The Foundations of a Free Society

#OTD, June 12, 1776, the Virginia Constitutional Convention approves George Mason’s Bill of Rights. What are the foundations of a free society?

Recurrence to Fundamental Principles, Love, and Charity: The Foundations of a Free Society

The year 1776 was the year of the Declaration of Independence, and it was also the year of constitution-making in the new states. But there was one question Americans couldn’t answer yet: Who had the right to declare what the law shall be?

Historian Forrest McDonald describes the problem facing the Patriots:

“Of the eight constitutions established in 1776, six were drafted by bodies especially elected for the purpose, but they were never submitted to anyone for ratification…Proclamation of a constitution by a legislative order was scarcely a satisfactory procedure, for what one legislative body could enact another could repeal. To cope with this problem, some early constitution makers appended to their constitution a list of principles that, they declared, no government could properly violate.”

George Mason of Virginia wrote the first of these lists of principles. It was on this day, June 12, 1776, the “Virginia Declaration of Rights,” or “Bill of Rights,” was approved by the Virginia Constitutional Convention. This Bill of Rights became the preamble to the Virginia Constitution. Other states followed Virginia’s example using Mason’s work as a prototype while making revisions of their own, yet all of them with one voice proclaiming their shared beliefs about the role of government and man’s natural rights.

They guaranteed, for instance, freedom of speech, of the press, and religious worship. Individual liberty was the fundamental law. “A freeman’s remedy against a restraint of his liberty ought not to be denied or delayed,” declared the North Carolina Constitution. Other freedom principles were recognized too: representative government, trial by jury, the protection against unreasonable searches of people and papers, cruel and unusual punishment were forbidden, and other fundamental liberties were secured.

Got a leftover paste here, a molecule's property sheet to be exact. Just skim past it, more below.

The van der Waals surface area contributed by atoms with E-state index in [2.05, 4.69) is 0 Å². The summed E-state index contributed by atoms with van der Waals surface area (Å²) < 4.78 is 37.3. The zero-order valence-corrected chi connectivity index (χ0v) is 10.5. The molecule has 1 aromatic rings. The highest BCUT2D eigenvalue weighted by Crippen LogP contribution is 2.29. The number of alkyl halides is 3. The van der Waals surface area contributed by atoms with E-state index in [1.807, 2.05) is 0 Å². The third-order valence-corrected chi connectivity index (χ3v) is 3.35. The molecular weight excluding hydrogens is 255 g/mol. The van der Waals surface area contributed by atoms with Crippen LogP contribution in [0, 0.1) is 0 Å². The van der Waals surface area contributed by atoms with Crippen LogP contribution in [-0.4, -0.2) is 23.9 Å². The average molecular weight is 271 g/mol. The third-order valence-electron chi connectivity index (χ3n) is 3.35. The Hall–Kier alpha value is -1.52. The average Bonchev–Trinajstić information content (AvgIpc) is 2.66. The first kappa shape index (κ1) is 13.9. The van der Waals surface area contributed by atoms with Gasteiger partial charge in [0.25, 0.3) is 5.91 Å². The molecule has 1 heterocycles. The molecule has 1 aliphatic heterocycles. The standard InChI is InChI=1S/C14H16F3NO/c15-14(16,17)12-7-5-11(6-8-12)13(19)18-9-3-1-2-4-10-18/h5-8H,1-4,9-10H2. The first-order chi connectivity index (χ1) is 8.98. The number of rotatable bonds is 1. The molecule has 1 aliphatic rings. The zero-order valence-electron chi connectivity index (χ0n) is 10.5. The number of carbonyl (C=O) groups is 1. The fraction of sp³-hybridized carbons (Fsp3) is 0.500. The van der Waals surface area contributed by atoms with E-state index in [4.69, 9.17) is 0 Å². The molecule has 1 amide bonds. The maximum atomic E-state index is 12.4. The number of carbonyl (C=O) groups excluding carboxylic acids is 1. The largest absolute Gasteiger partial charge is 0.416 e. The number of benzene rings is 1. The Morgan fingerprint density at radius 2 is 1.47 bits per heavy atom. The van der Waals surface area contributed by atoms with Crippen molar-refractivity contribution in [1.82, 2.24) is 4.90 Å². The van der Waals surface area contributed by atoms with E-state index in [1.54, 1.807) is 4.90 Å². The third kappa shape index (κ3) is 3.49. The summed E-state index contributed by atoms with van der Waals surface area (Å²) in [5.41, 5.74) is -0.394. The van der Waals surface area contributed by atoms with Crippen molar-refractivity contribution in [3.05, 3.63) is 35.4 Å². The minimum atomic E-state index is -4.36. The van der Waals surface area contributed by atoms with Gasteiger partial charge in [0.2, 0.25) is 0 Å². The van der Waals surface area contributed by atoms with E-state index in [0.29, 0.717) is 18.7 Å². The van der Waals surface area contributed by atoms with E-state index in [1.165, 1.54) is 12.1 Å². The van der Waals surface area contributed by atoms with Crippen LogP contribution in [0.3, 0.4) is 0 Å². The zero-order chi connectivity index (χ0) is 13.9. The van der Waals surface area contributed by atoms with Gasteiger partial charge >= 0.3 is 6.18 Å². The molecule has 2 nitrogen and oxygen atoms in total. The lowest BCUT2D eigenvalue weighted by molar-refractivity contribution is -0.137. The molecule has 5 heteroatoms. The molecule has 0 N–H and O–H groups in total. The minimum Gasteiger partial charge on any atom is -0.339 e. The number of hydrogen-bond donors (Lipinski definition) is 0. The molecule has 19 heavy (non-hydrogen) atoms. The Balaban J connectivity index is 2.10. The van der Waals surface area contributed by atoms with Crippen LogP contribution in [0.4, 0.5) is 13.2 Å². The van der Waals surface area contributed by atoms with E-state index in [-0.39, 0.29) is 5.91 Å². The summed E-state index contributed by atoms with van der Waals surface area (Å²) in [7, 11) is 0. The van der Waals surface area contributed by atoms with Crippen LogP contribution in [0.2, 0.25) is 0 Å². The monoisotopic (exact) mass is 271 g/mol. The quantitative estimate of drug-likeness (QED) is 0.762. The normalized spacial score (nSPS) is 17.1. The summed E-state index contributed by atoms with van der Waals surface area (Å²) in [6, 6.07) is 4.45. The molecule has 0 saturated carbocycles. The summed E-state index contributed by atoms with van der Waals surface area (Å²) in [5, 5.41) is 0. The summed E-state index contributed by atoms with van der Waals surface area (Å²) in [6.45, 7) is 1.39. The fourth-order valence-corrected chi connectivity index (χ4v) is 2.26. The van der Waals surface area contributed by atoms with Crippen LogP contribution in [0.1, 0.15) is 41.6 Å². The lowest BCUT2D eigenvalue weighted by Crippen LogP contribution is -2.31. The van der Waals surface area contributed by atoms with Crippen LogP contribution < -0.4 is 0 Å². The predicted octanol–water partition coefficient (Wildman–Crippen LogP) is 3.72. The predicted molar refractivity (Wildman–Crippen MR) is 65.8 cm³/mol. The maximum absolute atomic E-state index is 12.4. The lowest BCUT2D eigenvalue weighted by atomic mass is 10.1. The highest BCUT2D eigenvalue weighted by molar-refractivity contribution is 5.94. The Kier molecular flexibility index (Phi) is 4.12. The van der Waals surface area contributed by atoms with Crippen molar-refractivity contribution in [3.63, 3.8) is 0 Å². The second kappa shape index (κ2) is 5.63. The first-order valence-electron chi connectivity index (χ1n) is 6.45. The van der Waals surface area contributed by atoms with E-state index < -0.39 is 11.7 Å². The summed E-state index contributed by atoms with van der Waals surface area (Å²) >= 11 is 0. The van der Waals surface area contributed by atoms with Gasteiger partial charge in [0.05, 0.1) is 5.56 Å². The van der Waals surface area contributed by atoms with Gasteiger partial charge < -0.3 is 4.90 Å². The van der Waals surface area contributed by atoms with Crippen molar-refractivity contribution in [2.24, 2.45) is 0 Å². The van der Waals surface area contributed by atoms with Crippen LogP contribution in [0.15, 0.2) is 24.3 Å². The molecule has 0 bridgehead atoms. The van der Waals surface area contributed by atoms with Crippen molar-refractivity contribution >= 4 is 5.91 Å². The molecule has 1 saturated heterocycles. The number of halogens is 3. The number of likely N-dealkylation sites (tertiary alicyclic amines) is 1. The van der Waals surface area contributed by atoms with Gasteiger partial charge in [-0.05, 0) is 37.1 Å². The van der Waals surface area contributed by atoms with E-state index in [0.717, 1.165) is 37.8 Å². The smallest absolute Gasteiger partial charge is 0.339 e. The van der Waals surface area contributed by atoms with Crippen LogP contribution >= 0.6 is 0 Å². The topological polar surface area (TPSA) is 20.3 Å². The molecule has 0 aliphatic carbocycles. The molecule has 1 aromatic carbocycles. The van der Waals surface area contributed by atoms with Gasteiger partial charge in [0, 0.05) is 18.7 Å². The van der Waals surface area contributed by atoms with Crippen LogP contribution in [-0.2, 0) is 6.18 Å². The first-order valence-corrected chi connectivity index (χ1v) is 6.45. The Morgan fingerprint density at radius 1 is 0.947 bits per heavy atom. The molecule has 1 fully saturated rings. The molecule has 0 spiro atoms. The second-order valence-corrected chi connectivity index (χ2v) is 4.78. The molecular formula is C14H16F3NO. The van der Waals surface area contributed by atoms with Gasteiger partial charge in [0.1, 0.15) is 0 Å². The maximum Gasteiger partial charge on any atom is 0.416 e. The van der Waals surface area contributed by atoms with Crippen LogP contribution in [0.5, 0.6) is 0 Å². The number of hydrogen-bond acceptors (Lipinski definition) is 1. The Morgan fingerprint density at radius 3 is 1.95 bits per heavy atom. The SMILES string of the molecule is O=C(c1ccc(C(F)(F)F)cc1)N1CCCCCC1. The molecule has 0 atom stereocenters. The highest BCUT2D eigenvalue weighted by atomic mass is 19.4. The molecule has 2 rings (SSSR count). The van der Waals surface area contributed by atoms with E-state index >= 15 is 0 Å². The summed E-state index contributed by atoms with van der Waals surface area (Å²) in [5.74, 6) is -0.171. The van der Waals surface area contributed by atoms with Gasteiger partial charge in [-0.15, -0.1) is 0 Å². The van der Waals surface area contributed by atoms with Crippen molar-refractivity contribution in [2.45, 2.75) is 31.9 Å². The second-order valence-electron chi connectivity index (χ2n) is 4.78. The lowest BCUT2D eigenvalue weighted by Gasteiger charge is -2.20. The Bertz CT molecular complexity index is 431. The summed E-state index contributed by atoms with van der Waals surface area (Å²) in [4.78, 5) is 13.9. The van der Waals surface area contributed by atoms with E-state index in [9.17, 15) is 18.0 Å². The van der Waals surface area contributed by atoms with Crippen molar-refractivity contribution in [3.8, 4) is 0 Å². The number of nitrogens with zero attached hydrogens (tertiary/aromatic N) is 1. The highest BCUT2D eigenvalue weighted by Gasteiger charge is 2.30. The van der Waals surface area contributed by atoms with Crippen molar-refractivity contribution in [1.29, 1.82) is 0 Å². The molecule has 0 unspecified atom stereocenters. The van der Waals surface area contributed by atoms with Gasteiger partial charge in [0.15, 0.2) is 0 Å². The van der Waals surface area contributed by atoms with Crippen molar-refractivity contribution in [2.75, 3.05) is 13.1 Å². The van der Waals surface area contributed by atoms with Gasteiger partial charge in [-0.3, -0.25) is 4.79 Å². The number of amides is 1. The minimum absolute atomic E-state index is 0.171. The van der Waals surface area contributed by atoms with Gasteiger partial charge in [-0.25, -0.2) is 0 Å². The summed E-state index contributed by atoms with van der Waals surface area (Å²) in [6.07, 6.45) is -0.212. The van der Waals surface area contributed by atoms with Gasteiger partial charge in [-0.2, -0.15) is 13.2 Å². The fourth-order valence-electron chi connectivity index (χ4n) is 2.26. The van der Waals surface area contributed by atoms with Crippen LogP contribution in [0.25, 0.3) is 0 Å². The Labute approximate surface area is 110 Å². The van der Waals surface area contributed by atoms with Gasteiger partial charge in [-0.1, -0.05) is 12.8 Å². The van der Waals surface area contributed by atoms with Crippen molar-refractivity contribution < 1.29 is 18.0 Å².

Thomas Jefferson’s wording in the Declaration of Independence and the first ten amendments of the U.S. Constitution echo Mason’s work.

The Virginia Bill of Rights contains 16 declarations. George Mason wrote the first 15; Patrick Henry wrote the 16th declaration concerning religious liberty.

Declaration 15: “That no free government, or the blessings of liberty, can be preserved to any people, but by a firm adherence to justice, moderation, temperance, frugality and virtue, and by frequent recurrence to fundamental principles.”

The word “recurrence” means “to resort to,” “to return to,” “to think about.” Mason is telling us that a government based on freedom principles won’t last long unless the people are continually thinking about and applying correct principles to every area of life. Principles guide us in making the right decisions personally and politically. When Mason wrote the Virginia Declaration of Rights, these principles were well known, believed, and applied. Their culture was in harmony with universal principles of justice, which are universally valid.

I’m not saying they practiced them perfectly, especially with slavery still in existence, but they got to know and acknowledged these principles and dared to proclaim them as the foundation of our country publically. Our manner of living, unfortunately, doesn’t always match our beliefs, but if we keep the faith in our hearts, we will eventually train our feet to follow – whatever the cost. Part of the American experience is the challenge of living up to our principles. Before we point fingers at those in the past who lived in different times and circumstances, let’s ask ourselves: Are WE living up to these principles today?

Patrick Henry concludes the Virginia Bill of Rights with Declaration 16:

“That religion, or the duty which we owe to our CREATOR, and the manner of discharging it, can be directed only by reason and conviction, not by force or violence; and therefore all men are equally entitled to the free exercise of religion, according to the dictates of conscience; and that it is the mutual duty of all to practice Christian forbearance, love, and charity, towards each other.”

The lesson is clear. America won’t remain free unless “We the People” practice these two things:

1. Think about, resort to, and return to fundamental principles.

2. Practice Christian forbearance, love, and charity, towards each other.

On this day, June 12, 1776, the Virginia Constitutional Convention approves George Mason’s Bill of Rights.